A recent study was conducted to determine the long term impact of PT interventions on patients with hip osteoarthritis (Svege et al. Ann Rheum Dis. 2015).  Patients were randomized to either an education or PT group and followed up to 6 years after the treatment.  The authors reported the average time to a total hip replacement was 5 and a half years in the Physical Therapy group compared to 3 and a half years in the education group.  In addition, twice as many patients in the Physical Therapy group did not require surgery reducing the need for surgery by 44%.  

This evidence adds to our knowledge on the beneficial effects of Physical Therapy on patients with hip osteoarthritis.  Patients with hip pain are advised to see a Physical Therapist to postpone or prevent the need for a total hip replacement. 

Hip Osteoarthritis and the Impact of Exercise

Currently, in the state of Colorado patients can access their Physical Therapist without a referral from another healthcare provider such as primary care physician.  This model of care has been utilized since the 1950's throughout the country and is most notable in our military where our soldiers have direct access to their Physical Therapists.  In both the civilian and military worlds seeing a Physical Therapist first is both clinically and cost effective for patients, saving an average of $1000 per plan of care.  For the majority of musculoskeletal conditions exercise is the key intervention to reduce pain and improve function.  There is no better healthcare profession than Physical Therapy for the design and implementation of an exercise program for patient's in pain.  A new research paper was released demonstrating the importance of exercise in the management of hip osteoarthritis.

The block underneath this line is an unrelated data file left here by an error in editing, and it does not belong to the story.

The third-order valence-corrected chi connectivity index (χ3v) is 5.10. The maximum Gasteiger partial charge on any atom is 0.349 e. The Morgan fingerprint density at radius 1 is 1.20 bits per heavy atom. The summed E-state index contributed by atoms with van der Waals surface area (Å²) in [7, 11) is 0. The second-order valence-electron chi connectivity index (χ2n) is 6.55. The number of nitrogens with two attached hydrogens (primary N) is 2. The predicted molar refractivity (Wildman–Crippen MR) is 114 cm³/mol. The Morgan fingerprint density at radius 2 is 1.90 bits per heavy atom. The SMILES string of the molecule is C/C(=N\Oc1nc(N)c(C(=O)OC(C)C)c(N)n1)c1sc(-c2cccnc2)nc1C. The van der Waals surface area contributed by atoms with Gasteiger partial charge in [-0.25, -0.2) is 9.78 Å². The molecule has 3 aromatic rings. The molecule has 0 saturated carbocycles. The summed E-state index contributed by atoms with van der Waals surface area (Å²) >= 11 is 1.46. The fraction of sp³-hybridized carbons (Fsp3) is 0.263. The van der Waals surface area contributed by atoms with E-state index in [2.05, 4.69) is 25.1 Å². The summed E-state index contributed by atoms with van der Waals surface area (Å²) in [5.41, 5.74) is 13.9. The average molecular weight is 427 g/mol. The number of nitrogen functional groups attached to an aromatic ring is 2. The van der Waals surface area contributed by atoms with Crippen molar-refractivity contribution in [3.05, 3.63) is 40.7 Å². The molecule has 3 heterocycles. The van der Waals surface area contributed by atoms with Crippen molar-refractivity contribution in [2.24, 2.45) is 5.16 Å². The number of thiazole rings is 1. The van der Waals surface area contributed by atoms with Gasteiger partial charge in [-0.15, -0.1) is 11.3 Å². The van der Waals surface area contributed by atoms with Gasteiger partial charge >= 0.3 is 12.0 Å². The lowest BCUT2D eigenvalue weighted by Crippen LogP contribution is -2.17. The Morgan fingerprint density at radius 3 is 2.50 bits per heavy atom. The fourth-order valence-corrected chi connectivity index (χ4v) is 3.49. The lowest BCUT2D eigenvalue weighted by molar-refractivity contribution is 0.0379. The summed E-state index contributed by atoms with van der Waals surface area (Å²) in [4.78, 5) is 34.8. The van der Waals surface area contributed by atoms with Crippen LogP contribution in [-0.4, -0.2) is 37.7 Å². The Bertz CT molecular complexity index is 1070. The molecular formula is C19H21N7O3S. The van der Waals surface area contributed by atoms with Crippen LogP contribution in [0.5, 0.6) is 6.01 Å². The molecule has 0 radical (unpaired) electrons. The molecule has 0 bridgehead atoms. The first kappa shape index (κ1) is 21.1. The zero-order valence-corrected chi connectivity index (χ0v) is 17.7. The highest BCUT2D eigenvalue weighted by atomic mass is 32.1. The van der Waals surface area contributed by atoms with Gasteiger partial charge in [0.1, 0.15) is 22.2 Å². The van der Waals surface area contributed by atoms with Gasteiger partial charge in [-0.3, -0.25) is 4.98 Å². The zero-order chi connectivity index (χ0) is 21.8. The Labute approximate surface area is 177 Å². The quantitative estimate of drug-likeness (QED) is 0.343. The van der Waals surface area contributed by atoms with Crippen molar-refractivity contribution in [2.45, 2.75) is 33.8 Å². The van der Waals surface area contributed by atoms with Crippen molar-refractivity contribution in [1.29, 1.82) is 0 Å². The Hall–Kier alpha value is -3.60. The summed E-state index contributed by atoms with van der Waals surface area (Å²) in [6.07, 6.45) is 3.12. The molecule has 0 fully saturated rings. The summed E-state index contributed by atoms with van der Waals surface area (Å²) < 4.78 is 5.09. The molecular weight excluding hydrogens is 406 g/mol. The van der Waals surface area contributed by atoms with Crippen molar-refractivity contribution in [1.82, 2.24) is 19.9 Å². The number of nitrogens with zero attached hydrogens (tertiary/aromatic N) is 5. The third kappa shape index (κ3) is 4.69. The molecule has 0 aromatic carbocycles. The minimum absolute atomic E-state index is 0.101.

Hip osteoarthritis is a common condition leading to pain, loss of motion, weakness and loss of function in many middle to older aged adults.  Prior research has shown exercise therapy's ability to reduce pain and improve function in patients with hip osteoarthritis.  A recent study compared the cost of exercise therapy and primary care to primary care interventions alone (Tan et al. Osteoarthritis Cartilage. 2015).  Over 200 patients were followed over the course of a year and their medical expenses were collected.  The authors reported exercise therapy was a less costly treatment option compared to primary care alone.  

To learn more on how Physical Therapy and exercise can save you money and improve your quality of life contact your local Physical Therapist.    

Lateral Hip Pain and Bursitis